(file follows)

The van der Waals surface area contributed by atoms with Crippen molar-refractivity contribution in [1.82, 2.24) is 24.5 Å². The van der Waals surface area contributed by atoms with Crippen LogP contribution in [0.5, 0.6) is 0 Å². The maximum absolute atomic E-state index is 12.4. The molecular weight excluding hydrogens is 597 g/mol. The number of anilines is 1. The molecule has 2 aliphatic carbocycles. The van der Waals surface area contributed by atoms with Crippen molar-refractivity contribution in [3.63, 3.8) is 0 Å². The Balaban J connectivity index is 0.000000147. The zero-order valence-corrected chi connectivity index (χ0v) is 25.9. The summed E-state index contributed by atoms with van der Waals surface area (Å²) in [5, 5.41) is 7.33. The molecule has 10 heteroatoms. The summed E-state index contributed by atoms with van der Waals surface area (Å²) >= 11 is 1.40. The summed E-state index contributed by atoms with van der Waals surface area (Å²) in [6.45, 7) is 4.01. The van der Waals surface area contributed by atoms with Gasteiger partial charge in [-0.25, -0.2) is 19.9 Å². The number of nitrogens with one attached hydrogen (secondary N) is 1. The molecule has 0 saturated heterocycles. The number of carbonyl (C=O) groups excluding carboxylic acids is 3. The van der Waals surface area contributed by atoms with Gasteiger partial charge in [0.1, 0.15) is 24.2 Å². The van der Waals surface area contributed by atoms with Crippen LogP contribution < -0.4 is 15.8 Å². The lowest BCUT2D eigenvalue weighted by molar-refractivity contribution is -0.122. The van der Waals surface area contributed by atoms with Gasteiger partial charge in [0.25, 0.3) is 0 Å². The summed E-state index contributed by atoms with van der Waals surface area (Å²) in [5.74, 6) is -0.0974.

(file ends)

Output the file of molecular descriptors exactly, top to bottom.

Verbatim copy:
The van der Waals surface area contributed by atoms with Crippen molar-refractivity contribution in [1.82, 2.24) is 24.5 Å². The van der Waals surface area contributed by atoms with Crippen LogP contribution in [0.5, 0.6) is 0 Å². The maximum absolute atomic E-state index is 12.4. The molecular weight excluding hydrogens is 597 g/mol. The number of anilines is 1. The molecule has 2 aliphatic carbocycles. The van der Waals surface area contributed by atoms with Crippen molar-refractivity contribution in [3.63, 3.8) is 0 Å². The Balaban J connectivity index is 0.000000147. The zero-order valence-corrected chi connectivity index (χ0v) is 25.9. The summed E-state index contributed by atoms with van der Waals surface area (Å²) in [5, 5.41) is 7.33. The molecule has 10 heteroatoms. The summed E-state index contributed by atoms with van der Waals surface area (Å²) >= 11 is 1.40. The summed E-state index contributed by atoms with van der Waals surface area (Å²) in [6.45, 7) is 4.01. The van der Waals surface area contributed by atoms with Gasteiger partial charge in [-0.25, -0.2) is 19.9 Å². The number of nitrogens with one attached hydrogen (secondary N) is 1. The molecule has 0 saturated heterocycles. The number of carbonyl (C=O) groups excluding carboxylic acids is 3. The van der Waals surface area contributed by atoms with Gasteiger partial charge in [0.1, 0.15) is 24.2 Å². The van der Waals surface area contributed by atoms with Crippen LogP contribution < -0.4 is 15.8 Å². The lowest BCUT2D eigenvalue weighted by molar-refractivity contribution is -0.122. The van der Waals surface area contributed by atoms with Gasteiger partial charge in [0.25, 0.3) is 0 Å². The summed E-state index contributed by atoms with van der Waals surface area (Å²) in [5.74, 6) is -0.0974.